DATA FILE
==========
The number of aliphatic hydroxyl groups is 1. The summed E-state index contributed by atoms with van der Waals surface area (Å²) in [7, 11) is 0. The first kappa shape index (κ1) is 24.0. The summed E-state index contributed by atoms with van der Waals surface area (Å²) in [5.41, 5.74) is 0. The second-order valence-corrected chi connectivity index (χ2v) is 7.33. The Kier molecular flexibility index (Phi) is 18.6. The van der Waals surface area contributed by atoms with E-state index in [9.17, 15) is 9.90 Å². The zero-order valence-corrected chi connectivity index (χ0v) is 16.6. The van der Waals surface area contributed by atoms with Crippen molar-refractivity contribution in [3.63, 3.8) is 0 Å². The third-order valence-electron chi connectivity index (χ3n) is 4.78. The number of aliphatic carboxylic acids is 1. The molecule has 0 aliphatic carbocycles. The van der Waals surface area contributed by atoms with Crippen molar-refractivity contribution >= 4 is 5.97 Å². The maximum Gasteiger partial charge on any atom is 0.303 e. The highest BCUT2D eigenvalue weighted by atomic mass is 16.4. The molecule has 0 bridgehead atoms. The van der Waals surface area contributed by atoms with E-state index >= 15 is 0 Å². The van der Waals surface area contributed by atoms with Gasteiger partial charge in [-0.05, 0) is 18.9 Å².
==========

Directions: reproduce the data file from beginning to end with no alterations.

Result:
The number of aliphatic hydroxyl groups is 1. The summed E-state index contributed by atoms with van der Waals surface area (Å²) in [7, 11) is 0. The first kappa shape index (κ1) is 24.0. The summed E-state index contributed by atoms with van der Waals surface area (Å²) in [5.41, 5.74) is 0. The second-order valence-corrected chi connectivity index (χ2v) is 7.33. The Kier molecular flexibility index (Phi) is 18.6. The van der Waals surface area contributed by atoms with E-state index in [9.17, 15) is 9.90 Å². The zero-order valence-corrected chi connectivity index (χ0v) is 16.6. The van der Waals surface area contributed by atoms with Crippen molar-refractivity contribution in [3.63, 3.8) is 0 Å². The third-order valence-electron chi connectivity index (χ3n) is 4.78. The number of aliphatic carboxylic acids is 1. The molecule has 0 aliphatic carbocycles. The van der Waals surface area contributed by atoms with Crippen molar-refractivity contribution >= 4 is 5.97 Å². The maximum Gasteiger partial charge on any atom is 0.303 e. The highest BCUT2D eigenvalue weighted by atomic mass is 16.4. The molecule has 0 bridgehead atoms. The van der Waals surface area contributed by atoms with E-state index >= 15 is 0 Å². The van der Waals surface area contributed by atoms with Gasteiger partial charge in [-0.05, 0) is 18.9 Å².